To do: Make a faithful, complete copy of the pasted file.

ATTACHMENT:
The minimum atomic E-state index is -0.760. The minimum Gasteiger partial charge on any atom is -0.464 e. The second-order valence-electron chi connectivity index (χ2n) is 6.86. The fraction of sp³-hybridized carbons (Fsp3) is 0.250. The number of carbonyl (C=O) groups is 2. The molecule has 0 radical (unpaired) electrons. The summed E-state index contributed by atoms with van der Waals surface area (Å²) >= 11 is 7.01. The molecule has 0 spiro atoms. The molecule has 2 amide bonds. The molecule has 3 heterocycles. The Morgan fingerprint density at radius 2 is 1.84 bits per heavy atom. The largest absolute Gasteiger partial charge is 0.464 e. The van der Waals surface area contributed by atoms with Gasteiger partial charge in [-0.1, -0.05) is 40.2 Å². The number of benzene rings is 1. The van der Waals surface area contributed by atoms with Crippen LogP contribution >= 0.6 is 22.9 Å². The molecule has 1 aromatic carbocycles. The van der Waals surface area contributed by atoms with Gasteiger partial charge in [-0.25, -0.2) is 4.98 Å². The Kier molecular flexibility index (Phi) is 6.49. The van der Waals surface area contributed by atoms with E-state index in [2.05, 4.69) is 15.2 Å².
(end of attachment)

The minimum atomic E-state index is -0.760. The minimum Gasteiger partial charge on any atom is -0.464 e. The second-order valence-electron chi connectivity index (χ2n) is 6.86. The fraction of sp³-hybridized carbons (Fsp3) is 0.250. The number of carbonyl (C=O) groups is 2. The molecule has 0 radical (unpaired) electrons. The summed E-state index contributed by atoms with van der Waals surface area (Å²) >= 11 is 7.01. The molecule has 0 spiro atoms. The molecule has 2 amide bonds. The molecule has 3 heterocycles. The Morgan fingerprint density at radius 2 is 1.84 bits per heavy atom. The largest absolute Gasteiger partial charge is 0.464 e. The van der Waals surface area contributed by atoms with Gasteiger partial charge in [-0.1, -0.05) is 40.2 Å². The number of benzene rings is 1. The van der Waals surface area contributed by atoms with Crippen LogP contribution >= 0.6 is 22.9 Å². The molecule has 1 aromatic carbocycles. The van der Waals surface area contributed by atoms with Gasteiger partial charge in [-0.25, -0.2) is 4.98 Å². The Kier molecular flexibility index (Phi) is 6.49. The van der Waals surface area contributed by atoms with E-state index in [2.05, 4.69) is 15.2 Å².